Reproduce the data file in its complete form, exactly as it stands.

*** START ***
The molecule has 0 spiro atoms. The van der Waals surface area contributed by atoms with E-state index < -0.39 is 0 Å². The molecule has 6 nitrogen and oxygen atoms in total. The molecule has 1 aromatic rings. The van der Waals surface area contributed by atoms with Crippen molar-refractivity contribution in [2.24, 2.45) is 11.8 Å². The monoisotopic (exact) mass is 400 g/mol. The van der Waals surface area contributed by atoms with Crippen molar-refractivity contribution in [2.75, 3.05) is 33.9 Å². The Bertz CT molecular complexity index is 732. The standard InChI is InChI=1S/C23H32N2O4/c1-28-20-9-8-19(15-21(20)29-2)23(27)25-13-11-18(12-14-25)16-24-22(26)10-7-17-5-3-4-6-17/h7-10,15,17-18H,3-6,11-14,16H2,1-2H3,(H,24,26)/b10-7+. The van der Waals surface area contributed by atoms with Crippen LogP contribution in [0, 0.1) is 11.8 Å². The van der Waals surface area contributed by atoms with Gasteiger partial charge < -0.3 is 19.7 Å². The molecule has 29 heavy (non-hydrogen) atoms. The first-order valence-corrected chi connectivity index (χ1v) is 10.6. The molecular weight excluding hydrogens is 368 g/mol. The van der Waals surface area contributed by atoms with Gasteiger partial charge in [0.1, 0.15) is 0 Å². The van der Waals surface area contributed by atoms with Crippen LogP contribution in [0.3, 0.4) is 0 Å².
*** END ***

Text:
The molecule has 0 spiro atoms. The van der Waals surface area contributed by atoms with E-state index < -0.39 is 0 Å². The molecule has 6 nitrogen and oxygen atoms in total. The molecule has 1 aromatic rings. The van der Waals surface area contributed by atoms with Crippen molar-refractivity contribution in [2.24, 2.45) is 11.8 Å². The monoisotopic (exact) mass is 400 g/mol. The van der Waals surface area contributed by atoms with Crippen molar-refractivity contribution in [2.75, 3.05) is 33.9 Å². The Bertz CT molecular complexity index is 732. The standard InChI is InChI=1S/C23H32N2O4/c1-28-20-9-8-19(15-21(20)29-2)23(27)25-13-11-18(12-14-25)16-24-22(26)10-7-17-5-3-4-6-17/h7-10,15,17-18H,3-6,11-14,16H2,1-2H3,(H,24,26)/b10-7+. The van der Waals surface area contributed by atoms with Crippen LogP contribution in [0, 0.1) is 11.8 Å². The van der Waals surface area contributed by atoms with Gasteiger partial charge < -0.3 is 19.7 Å². The molecule has 29 heavy (non-hydrogen) atoms. The first-order valence-corrected chi connectivity index (χ1v) is 10.6. The molecular weight excluding hydrogens is 368 g/mol. The van der Waals surface area contributed by atoms with Gasteiger partial charge in [0.1, 0.15) is 0 Å². The van der Waals surface area contributed by atoms with Crippen LogP contribution in [0.3, 0.4) is 0 Å².